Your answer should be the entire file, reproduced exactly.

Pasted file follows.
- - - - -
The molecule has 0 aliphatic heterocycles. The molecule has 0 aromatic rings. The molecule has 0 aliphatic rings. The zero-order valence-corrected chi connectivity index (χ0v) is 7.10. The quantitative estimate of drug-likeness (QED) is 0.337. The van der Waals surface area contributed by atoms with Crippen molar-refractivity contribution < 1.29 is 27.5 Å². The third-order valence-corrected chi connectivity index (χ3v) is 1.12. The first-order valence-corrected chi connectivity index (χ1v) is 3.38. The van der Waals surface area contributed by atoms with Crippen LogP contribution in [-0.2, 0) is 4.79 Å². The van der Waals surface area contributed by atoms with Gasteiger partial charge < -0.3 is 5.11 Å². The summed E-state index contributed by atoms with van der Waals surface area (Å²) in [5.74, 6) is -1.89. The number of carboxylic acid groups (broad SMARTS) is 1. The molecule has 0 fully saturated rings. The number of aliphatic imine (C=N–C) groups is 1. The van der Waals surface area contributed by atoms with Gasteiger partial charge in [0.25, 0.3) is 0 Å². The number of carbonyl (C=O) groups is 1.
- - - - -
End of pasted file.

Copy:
The molecule has 0 aliphatic heterocycles. The molecule has 0 aromatic rings. The molecule has 0 aliphatic rings. The zero-order valence-corrected chi connectivity index (χ0v) is 7.10. The quantitative estimate of drug-likeness (QED) is 0.337. The van der Waals surface area contributed by atoms with Crippen molar-refractivity contribution < 1.29 is 27.5 Å². The third-order valence-corrected chi connectivity index (χ3v) is 1.12. The first-order valence-corrected chi connectivity index (χ1v) is 3.38. The van der Waals surface area contributed by atoms with Crippen LogP contribution in [-0.2, 0) is 4.79 Å². The van der Waals surface area contributed by atoms with Gasteiger partial charge < -0.3 is 5.11 Å². The summed E-state index contributed by atoms with van der Waals surface area (Å²) in [5.74, 6) is -1.89. The number of carboxylic acid groups (broad SMARTS) is 1. The molecule has 0 fully saturated rings. The number of aliphatic imine (C=N–C) groups is 1. The van der Waals surface area contributed by atoms with Gasteiger partial charge in [0.25, 0.3) is 0 Å². The number of carbonyl (C=O) groups is 1.